In today’s super-competitive business climate, effective marketing comes out of a 1:1 relationship. So how do you personalize your message to attract the right prospect? How do you know what to say that will excite their interest and keep them coming back for more? Buyer personas, of course!
A buyer persona is a fictional character that represents your ideal prospect. Most senior care companies – whether you are a senior living community, a home health care provider, a medical products retailer or another flavor of senior care – will have more than one buyer persona. But you won’t have more than 3 to 5 personas. Getting too far down in the weeds with irrelevant details can fracture your marketing efforts.
Develop the Right Buyer Personas for YOUR Business
Let’s consider a senior living facility that provides continuous care from completely independent to assisted living to round-the-clock nursing. One persona might be active seniors, perhaps baby boomers or the youngest of the Silent Generation, who no longer want the responsibilities of single-family homeownership, but are nowhere near ready to give up their independence. Another important persona is the adult children and grandchildren of older seniors who must seek care for their health-challenged senior parents and grandparents. Still another persona might be the professionals who counsel seniors and their families – medical practitioners, financial advisors, mental health counselors, etc.
Obviously, these three sample personas are different enough that the marketing messages that speak to one persona don’t necessarily work for the other two. A single generic marketing campaign would have limited success, since it could not possibly provide that 1:1 relationship that is essential to reaching your audience.
To develop a buyer persona that truly represents an ideal prospect, you need more than a collection of demographic information, although demographics are important to consider when assembling a buyer persona. Some of the more relevant aspects of your persona to consider are:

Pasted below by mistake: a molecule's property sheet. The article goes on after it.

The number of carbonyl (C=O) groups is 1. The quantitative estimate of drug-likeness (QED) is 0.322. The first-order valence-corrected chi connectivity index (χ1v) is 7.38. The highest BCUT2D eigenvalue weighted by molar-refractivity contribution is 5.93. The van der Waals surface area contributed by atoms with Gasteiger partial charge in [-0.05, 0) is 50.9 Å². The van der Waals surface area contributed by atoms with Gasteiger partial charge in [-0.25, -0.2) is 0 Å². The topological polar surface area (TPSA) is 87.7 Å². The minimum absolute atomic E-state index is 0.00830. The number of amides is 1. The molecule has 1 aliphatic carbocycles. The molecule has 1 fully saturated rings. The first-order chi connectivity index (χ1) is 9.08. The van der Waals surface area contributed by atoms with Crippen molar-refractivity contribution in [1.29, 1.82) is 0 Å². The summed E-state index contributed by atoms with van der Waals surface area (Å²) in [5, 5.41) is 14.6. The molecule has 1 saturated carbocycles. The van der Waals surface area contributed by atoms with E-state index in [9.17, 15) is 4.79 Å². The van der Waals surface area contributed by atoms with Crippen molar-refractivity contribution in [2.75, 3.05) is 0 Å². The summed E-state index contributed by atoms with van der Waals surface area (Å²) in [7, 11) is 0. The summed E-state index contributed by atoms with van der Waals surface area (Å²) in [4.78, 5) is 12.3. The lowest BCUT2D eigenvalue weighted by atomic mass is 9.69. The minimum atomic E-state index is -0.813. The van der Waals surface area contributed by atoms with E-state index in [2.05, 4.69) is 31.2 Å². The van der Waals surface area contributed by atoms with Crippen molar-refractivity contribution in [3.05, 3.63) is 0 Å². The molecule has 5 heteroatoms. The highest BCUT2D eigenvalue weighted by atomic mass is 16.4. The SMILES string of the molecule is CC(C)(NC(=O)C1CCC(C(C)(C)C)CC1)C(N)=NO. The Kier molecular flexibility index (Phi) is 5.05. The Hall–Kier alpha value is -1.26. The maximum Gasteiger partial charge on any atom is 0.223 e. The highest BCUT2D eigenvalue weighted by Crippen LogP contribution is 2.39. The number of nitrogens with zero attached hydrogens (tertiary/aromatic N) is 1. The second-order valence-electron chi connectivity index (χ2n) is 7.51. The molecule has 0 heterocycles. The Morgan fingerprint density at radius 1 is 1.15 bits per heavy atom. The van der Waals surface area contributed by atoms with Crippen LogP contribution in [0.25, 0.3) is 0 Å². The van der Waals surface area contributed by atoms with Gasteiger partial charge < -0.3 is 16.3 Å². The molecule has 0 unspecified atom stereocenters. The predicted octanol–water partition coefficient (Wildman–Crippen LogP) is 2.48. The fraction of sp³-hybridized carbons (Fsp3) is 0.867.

- Motivations – What makes them tick, what’s important to them and why? See our post about promoting lifestyle choices in your community, rather than the services you offer. For Boomers, this approach to marketing works well, but to the Gen X adult child of a man with Alzheimer’s, they might be more interested in the level of care you provide and what activities you have to keep him engaged in his world as long as possible.
- Goals – How do they define success, and what would it look like? The goals of a Baby Boomer who is considering selling their home so they don’t have to mow the lawn anymore might include a comfortable, easy-care environment, but still a lot of lifestyle choices around activities and socializing. The adult child of the man with Alzheimer’s is more likely to consider success as knowing that Dad is safe and there is someone there to care for him, no matter what his needs.
- Challenges – What are the challenges they face, what keeps them up at night? Gen X has trouble sleeping because he worries about Dad wandering off in the night and getting lost. Active Boomer knows she can do anything she wants today, but doesn’t want to become a burden to her children as she ages.
- Objections they have – What objections do they have to the products and services you offer? Active seniors may not feel ready to move into retirement housing (I know I’m not). The children of seniors who need more care than the family can give them don’t want to spend all of Dad’s money, but they are also unwilling to compromise his care just to save a few dollars.
- Buying habits – What kind of process does your persona go through to decide what and when to buy? Most consumers research potential purchases on the internet long before they are ready to buy. How does your persona find you?
- Hang-outs – Where does your buyer persona spend time on the internet? You need to show up where your buyers are. The adult children of seniors might spend a lot of time on Facebook; nowadays, even seniors themselves might be on Facebook to keep up with the grandkids. There are lots of opportunities for local internet marketing in any community.
Once you know your buyer persona like a friend, you can tailor your communication to them. It’s more than just using their name, although that is a good way to personalize an email subject line, or place a smart call-to-action on your website. Truly personalized marketing speaks to the prospect with authenticity and genuine concern for their values, needs, and desires. If you can achieve that level of integrity in your marketing, your prospects will be naturally attracted to your business because you have earned their trust.
Creating buyer personas is not for wimps. It’s a lot of work, but well worth the time in what it gives to your marketing efforts.